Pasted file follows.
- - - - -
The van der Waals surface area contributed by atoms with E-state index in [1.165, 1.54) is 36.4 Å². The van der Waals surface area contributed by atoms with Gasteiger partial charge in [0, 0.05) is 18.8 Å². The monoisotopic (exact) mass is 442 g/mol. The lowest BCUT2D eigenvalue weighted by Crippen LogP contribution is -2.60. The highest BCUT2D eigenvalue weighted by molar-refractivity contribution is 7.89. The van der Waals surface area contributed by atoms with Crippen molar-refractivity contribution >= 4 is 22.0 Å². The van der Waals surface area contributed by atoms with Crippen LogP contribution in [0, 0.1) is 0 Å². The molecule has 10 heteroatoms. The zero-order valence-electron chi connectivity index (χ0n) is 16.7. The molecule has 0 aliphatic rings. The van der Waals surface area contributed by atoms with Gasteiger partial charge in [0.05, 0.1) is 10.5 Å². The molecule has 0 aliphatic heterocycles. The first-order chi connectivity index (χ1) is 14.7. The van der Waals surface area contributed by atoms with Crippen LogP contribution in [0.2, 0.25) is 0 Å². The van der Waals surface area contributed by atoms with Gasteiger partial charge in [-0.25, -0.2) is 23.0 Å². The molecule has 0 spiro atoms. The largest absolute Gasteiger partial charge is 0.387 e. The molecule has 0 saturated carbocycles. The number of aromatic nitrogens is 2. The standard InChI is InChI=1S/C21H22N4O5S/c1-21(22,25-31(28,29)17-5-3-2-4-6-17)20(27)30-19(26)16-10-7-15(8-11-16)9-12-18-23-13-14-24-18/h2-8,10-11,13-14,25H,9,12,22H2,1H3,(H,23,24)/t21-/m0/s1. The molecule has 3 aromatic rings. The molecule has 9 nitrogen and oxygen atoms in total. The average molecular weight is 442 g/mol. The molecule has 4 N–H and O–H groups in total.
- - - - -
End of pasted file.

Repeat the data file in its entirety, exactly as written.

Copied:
The van der Waals surface area contributed by atoms with E-state index in [1.165, 1.54) is 36.4 Å². The van der Waals surface area contributed by atoms with Gasteiger partial charge in [0, 0.05) is 18.8 Å². The monoisotopic (exact) mass is 442 g/mol. The lowest BCUT2D eigenvalue weighted by Crippen LogP contribution is -2.60. The highest BCUT2D eigenvalue weighted by molar-refractivity contribution is 7.89. The van der Waals surface area contributed by atoms with Crippen molar-refractivity contribution >= 4 is 22.0 Å². The van der Waals surface area contributed by atoms with Crippen LogP contribution in [0, 0.1) is 0 Å². The molecule has 10 heteroatoms. The zero-order valence-electron chi connectivity index (χ0n) is 16.7. The molecule has 0 aliphatic rings. The van der Waals surface area contributed by atoms with Gasteiger partial charge in [0.05, 0.1) is 10.5 Å². The molecule has 0 aliphatic heterocycles. The first-order chi connectivity index (χ1) is 14.7. The van der Waals surface area contributed by atoms with Crippen LogP contribution in [0.2, 0.25) is 0 Å². The van der Waals surface area contributed by atoms with Gasteiger partial charge in [-0.25, -0.2) is 23.0 Å². The molecule has 0 spiro atoms. The largest absolute Gasteiger partial charge is 0.387 e. The molecule has 0 saturated carbocycles. The number of aromatic nitrogens is 2. The standard InChI is InChI=1S/C21H22N4O5S/c1-21(22,25-31(28,29)17-5-3-2-4-6-17)20(27)30-19(26)16-10-7-15(8-11-16)9-12-18-23-13-14-24-18/h2-8,10-11,13-14,25H,9,12,22H2,1H3,(H,23,24)/t21-/m0/s1. The molecule has 3 aromatic rings. The molecule has 9 nitrogen and oxygen atoms in total. The average molecular weight is 442 g/mol. The molecule has 4 N–H and O–H groups in total.